How to play with structure in your next speech or presentation
Organising your ideas into a coherent structure can be a challenge.
Great communicators know what works and they reach for tried and true techniques. It is not necessary to make the architecture of your speech obvious to the audience but it almost always exists. A good organising principle helps keep you on track and help the audience to follow along.
The Rule of Three – The King of Structures
Beginning with Aristotle, the advice from communication experts highlights the usefulness of the ‘rule of three’. In fact, if you have done any presentation skills training with us at mojologic, this will sound very familiar to you. People tend to remember things in sets of three. We like the balance.
When you notice it is there, you will see the rule of three at work everywhere – news broadcasts, TED Talks, even a Sunday sermon. We are great advocates of this basic format and we regularly extol the virtues of its usefulness.
I am always gratified at how a little bit of structure, counterintuitively, gives rise to greater creativity. Freedom within boundaries.
Break the Rules
Sometimes you may want to mess with dogma. Not because you don’t respect the time-honoured tradition, but because your topic or audience calls for something completely different.
Maybe you find yourself speaking to the same group over and over again – as a leader, account manager or educator – and you are looking for new patterns of communication. You may want to shake things up a bit. Maybe you are looking to satisfy your own creative urges.
Or, perhaps a new pattern reveals itself to you when you stand back and consider all the content you wish to cover. Don’t let that eureka moment slip away.
Here are some ideas for how you can play with structure in your next presentation.
Do you have an 8 point plan? Or, 10 things homeowners must do before listing their property? Maybe you would like to share your 21 lessons in leadership. If your content does not fit neatly into 3 buckets, don’t let that dictate your flow. Lists are probably the most simple, but therefore useful, means of organising content.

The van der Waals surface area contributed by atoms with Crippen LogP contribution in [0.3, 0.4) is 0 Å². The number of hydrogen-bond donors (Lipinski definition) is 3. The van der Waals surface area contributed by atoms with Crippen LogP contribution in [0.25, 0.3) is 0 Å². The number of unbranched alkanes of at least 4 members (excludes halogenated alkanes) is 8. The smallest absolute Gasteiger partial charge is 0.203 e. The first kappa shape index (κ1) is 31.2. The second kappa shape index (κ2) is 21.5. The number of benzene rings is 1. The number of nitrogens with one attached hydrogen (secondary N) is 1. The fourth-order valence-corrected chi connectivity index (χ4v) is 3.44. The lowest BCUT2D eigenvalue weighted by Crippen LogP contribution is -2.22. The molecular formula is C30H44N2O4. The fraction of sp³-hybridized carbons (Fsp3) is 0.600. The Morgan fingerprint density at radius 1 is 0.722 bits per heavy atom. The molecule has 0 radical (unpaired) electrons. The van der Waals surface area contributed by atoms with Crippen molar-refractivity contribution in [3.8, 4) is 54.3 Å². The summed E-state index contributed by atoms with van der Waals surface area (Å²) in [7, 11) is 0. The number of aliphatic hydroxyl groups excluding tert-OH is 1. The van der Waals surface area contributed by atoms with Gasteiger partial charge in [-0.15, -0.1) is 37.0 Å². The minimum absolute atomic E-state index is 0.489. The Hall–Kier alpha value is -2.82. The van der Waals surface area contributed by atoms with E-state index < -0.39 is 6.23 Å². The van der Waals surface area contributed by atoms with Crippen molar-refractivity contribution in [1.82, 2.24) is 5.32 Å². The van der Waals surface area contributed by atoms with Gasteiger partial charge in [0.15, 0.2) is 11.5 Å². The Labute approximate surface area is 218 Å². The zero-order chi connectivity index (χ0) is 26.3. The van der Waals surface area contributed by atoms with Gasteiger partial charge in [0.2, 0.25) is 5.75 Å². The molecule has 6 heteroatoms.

2. Timeline or Chronology
Will you be speaking about a series of events? Maybe you want to tell the story of ‘the year that was’ or recount the milestones of your career. A chronology-based talk where you lay out major milestones, bringing each to life for your audience, should make an otherwise flat history come to life.
3. Single Story
Perhaps all you want to do in your speech is stand up and tell your story. If you are convinced that this is the right thing for your audience and the best way to make an impact, then go ahead and do it. Let the events of your story be the structure of your speech and make that your focus. (This one is a little bit of a cheat because of course, most stories have a beginning, middle and end – there is that trusty tricolon again)
4. Metaphor or Analogy
‘Our business is like a rally car race. It starts with the mechanics getting the car tuned...’ This can be a great technique to help your audience make sense of otherwise disparate elements of a subject. It also makes the content more memorable and easy to process – assuming you have chosen a metaphor that most people intuitively understand. A word of warning – watch out for overused and tired metaphors, try not to torture them too much or force-fit crucial information.
5. Image/Slide Driven
Just like your report at school ‘What I did on my summer holidays…’ Some topics do better when they are told through imagery, so long as it is relevant. This technique has the added benefit of taking some of the attention away from you. Make sure you talk to your audience, not the screen and give people of few seconds to take in the picture on each slide before you speak.
Use a word (or phrase) as your structure. Each letter of the word relates to a section of your presentation or talk. I once heard a very touching eulogy where the speaker used each letter of the person’s name to spell out an aspect of their life and share several anecdotes. It was simple, clever and made a lasting impact.
But Remember These Rules…
OK, maybe we do need some rules after all. Or at least guidelines so we don’t end up leaving our audience (and ourselves) even more confused.
Firstly, it is a good idea to make your structure obvious. The audience will be working to assimilate all the information you are going to present. Don’t make them work harder by trying to connect the dots of a pattern that makes sense only to you. Rember, the pattern that you use should help with comprehension and make your presentation more memorable.
Secondly, choose an appropriate pattern. Think about the audience – who are they and what are they expecting? What is their current state of mind and how would you like to shift it?
Finally, be willing to let go. Just because you thought you had a brilliant idea at 3 am doesn’t mean it will continue to work for you in the cold light of day. Kill your darlings. It’s not about your idea or revolutionary structure, it is about your audience and landing your message.
….and there is that ubiquitous rule of three again! Old habits die hard…